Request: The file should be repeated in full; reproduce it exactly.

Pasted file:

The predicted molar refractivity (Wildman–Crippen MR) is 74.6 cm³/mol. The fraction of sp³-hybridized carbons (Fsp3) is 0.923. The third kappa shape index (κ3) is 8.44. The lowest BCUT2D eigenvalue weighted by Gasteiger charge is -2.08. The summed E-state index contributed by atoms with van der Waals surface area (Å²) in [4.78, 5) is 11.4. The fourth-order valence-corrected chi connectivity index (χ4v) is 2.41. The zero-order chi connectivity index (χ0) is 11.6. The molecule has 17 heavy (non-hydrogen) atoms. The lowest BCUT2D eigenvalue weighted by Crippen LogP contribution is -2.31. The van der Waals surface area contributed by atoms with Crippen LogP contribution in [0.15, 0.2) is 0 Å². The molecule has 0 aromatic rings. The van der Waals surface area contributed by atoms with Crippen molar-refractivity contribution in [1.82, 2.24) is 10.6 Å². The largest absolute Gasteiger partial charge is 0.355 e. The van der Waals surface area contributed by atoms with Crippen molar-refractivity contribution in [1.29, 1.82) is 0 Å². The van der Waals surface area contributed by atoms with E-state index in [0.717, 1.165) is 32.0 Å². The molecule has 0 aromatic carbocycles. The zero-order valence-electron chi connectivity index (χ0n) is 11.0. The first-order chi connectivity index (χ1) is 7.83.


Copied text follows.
The predicted molar refractivity (Wildman–Crippen MR) is 74.6 cm³/mol. The fraction of sp³-hybridized carbons (Fsp3) is 0.923. The third kappa shape index (κ3) is 8.44. The lowest BCUT2D eigenvalue weighted by Gasteiger charge is -2.08. The summed E-state index contributed by atoms with van der Waals surface area (Å²) in [4.78, 5) is 11.4. The fourth-order valence-corrected chi connectivity index (χ4v) is 2.41. The zero-order chi connectivity index (χ0) is 11.6. The molecule has 17 heavy (non-hydrogen) atoms. The lowest BCUT2D eigenvalue weighted by Crippen LogP contribution is -2.31. The van der Waals surface area contributed by atoms with Crippen LogP contribution in [0.15, 0.2) is 0 Å². The molecule has 0 aromatic rings. The van der Waals surface area contributed by atoms with Crippen molar-refractivity contribution in [1.82, 2.24) is 10.6 Å². The largest absolute Gasteiger partial charge is 0.355 e. The van der Waals surface area contributed by atoms with Crippen molar-refractivity contribution in [1.29, 1.82) is 0 Å². The van der Waals surface area contributed by atoms with E-state index in [0.717, 1.165) is 32.0 Å². The molecule has 0 aromatic carbocycles. The zero-order valence-electron chi connectivity index (χ0n) is 11.0. The first-order chi connectivity index (χ1) is 7.83.